The American alpinist Steve House - © archive Steve House
"Alpine Mentors promotes alpinism by encouraging, coaching and climbing with technically proficient young alpinists who aspire to climb the worldʼs greatest mountains in a lightweight, low-impact style."
I think this is a GREAT idea!
But it aint a give away either.
This is one of the questions on the application.
"You are climbing the 1938 route on the north face of the Eiger. The first day you manage to get to Death bivouac, half way up the route. That night a storm comes in and you are pinned down for 3 days. You started with three days of food and fuel, but by being careful, you have saved a small amount of both. You have a partner of equal experience, 6 cams, 4 pitons, 6 nuts, 4 ice screws, and 2 60 meter ropes. You have no radio or cell phone and no chance for outside help. It is 10 degrees F and has snowed 12" in the past 24 hours. What is going through your mind and what would you do?"
Yer I had a brief look through this. Looks quite interseting, although this question did puzzled me somewhat. I would say prevention is better than cure. The weather forecasts are usually reliable enough in this area to avoid situations like this.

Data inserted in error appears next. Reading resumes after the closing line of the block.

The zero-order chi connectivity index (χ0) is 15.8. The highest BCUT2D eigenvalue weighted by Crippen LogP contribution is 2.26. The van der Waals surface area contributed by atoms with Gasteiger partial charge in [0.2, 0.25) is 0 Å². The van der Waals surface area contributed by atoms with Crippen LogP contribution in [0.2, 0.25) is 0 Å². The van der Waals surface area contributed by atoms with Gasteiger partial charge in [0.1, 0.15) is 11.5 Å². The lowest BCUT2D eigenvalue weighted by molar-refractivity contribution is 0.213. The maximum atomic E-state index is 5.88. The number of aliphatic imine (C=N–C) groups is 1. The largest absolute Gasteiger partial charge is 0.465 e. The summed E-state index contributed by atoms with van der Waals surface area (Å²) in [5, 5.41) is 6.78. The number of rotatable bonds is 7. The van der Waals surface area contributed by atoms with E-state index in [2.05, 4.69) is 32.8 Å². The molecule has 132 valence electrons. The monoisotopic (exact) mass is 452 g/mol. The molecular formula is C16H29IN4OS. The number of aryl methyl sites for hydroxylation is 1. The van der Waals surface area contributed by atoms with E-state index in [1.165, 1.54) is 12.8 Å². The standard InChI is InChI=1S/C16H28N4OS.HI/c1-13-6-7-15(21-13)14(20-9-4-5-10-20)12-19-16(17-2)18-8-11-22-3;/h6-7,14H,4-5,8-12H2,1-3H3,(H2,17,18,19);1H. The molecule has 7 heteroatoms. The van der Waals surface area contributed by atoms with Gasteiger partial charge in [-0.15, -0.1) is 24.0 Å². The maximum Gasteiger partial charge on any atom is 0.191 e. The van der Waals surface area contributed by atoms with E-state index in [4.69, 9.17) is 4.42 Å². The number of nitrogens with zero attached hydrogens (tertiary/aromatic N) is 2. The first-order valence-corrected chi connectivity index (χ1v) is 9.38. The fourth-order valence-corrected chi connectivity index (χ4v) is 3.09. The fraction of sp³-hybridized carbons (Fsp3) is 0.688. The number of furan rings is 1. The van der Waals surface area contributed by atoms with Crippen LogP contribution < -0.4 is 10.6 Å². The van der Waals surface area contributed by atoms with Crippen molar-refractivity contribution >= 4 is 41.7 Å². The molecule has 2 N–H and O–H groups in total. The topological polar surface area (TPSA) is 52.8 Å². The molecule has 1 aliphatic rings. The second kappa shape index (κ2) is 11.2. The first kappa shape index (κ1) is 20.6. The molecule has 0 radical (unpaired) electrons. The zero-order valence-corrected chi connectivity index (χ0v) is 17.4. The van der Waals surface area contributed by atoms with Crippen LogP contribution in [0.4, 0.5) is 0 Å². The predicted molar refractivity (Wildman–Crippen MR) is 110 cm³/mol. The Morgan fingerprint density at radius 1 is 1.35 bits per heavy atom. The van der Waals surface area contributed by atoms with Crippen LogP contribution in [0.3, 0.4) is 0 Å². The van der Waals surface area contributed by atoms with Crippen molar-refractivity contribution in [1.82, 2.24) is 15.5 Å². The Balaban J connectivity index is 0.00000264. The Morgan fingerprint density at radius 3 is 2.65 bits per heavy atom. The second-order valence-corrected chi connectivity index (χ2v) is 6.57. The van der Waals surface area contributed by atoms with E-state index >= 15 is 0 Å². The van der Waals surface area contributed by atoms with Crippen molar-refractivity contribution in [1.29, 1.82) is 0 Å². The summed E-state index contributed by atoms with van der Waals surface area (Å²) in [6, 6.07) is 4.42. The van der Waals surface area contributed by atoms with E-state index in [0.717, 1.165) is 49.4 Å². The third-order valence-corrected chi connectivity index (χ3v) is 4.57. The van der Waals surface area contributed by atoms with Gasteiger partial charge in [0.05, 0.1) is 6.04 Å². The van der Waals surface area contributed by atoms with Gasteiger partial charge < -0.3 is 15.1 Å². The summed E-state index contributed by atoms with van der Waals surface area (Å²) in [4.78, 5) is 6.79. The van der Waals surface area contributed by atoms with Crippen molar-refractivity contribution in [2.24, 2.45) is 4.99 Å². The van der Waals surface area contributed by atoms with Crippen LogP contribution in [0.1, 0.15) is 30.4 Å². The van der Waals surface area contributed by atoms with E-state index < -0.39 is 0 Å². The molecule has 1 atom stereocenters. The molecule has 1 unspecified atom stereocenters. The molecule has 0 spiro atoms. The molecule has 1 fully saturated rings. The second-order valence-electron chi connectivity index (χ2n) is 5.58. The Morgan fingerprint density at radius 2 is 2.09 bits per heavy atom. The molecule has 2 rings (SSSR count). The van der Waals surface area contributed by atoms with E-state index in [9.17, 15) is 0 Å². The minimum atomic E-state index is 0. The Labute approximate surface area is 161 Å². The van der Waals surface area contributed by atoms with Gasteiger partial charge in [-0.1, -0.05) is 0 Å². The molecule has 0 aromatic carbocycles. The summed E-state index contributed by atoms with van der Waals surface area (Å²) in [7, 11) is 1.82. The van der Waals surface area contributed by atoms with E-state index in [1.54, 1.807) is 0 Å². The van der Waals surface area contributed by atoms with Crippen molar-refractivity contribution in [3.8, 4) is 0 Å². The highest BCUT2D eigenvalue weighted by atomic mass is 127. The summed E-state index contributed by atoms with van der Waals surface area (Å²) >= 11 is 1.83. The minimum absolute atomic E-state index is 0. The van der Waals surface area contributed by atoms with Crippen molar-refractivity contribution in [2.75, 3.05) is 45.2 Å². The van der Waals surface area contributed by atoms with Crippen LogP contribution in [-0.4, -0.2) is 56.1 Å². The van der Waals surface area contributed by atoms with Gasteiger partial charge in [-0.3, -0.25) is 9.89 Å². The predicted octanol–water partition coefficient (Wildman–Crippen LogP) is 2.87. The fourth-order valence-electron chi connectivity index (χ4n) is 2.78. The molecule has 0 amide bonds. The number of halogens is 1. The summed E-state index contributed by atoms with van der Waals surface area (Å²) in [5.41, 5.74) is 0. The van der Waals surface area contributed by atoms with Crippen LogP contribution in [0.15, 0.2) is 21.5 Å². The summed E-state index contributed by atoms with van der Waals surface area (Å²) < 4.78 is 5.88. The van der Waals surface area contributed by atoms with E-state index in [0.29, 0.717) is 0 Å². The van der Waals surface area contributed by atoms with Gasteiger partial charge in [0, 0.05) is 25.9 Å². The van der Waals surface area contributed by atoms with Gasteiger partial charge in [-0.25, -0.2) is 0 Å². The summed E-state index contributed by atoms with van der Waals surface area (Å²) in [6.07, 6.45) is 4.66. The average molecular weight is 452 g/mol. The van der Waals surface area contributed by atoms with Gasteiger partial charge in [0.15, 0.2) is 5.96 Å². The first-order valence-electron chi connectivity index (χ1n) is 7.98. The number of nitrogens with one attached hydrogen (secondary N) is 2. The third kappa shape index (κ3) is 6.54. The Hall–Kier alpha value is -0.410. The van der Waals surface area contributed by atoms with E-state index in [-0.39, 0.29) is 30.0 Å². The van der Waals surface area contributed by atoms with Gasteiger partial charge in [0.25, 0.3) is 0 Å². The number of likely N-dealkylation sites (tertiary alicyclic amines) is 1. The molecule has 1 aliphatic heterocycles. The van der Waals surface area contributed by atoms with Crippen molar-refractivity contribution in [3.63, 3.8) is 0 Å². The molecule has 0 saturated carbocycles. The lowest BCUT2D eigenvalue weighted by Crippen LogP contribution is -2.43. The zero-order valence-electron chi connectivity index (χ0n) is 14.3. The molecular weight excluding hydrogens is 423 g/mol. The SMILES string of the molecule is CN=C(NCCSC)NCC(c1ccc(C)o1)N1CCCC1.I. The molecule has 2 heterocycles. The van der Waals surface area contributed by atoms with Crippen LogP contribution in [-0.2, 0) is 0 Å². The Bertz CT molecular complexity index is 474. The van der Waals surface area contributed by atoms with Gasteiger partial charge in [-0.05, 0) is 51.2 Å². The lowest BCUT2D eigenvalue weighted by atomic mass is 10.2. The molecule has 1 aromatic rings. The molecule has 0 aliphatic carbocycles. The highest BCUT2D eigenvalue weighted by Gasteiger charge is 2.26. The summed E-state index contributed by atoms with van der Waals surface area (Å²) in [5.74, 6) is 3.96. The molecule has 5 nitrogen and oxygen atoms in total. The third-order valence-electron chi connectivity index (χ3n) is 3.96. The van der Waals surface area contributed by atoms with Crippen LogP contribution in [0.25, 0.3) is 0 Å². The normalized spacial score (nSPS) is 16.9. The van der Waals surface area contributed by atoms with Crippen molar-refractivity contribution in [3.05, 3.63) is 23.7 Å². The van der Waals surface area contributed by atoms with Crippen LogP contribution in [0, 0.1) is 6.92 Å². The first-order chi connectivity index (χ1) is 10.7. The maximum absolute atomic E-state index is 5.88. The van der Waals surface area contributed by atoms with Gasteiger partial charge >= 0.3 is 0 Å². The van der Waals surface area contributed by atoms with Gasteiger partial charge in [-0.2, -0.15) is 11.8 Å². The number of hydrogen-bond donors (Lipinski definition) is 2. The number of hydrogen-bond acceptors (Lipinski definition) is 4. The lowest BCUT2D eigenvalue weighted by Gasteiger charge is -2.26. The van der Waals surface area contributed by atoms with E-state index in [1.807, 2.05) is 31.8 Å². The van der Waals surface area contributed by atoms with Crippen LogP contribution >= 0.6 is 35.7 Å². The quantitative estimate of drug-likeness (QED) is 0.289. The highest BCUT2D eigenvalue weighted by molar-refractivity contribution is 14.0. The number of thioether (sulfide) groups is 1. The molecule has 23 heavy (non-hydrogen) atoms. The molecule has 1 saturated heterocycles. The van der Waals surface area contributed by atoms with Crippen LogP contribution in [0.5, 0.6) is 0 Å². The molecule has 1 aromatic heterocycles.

I would head for the Stollenjoch or down the route if I was there. It would be a living nightmare situation to be in but still not impossible to get yourself out of, especially with such a big rack!! ;-)
It's definitely an interesting question. To me, reading it over and not having thought about it for too much time, the biggest concern I would have is the avalanche danger from all the new snow. So the choice of what to do next, whether it be retreat or climb upwards, would be predicated on whatever option would require the minimal amount of time spent in avalanche zones. I'd need to know more about the Eiger's topography to answer that.
Of course, I could be completely on the wrong track with this comment. :)
I sent this to a friend currently in Patagonia who would be perfect! Thanks for the heads up Dane!
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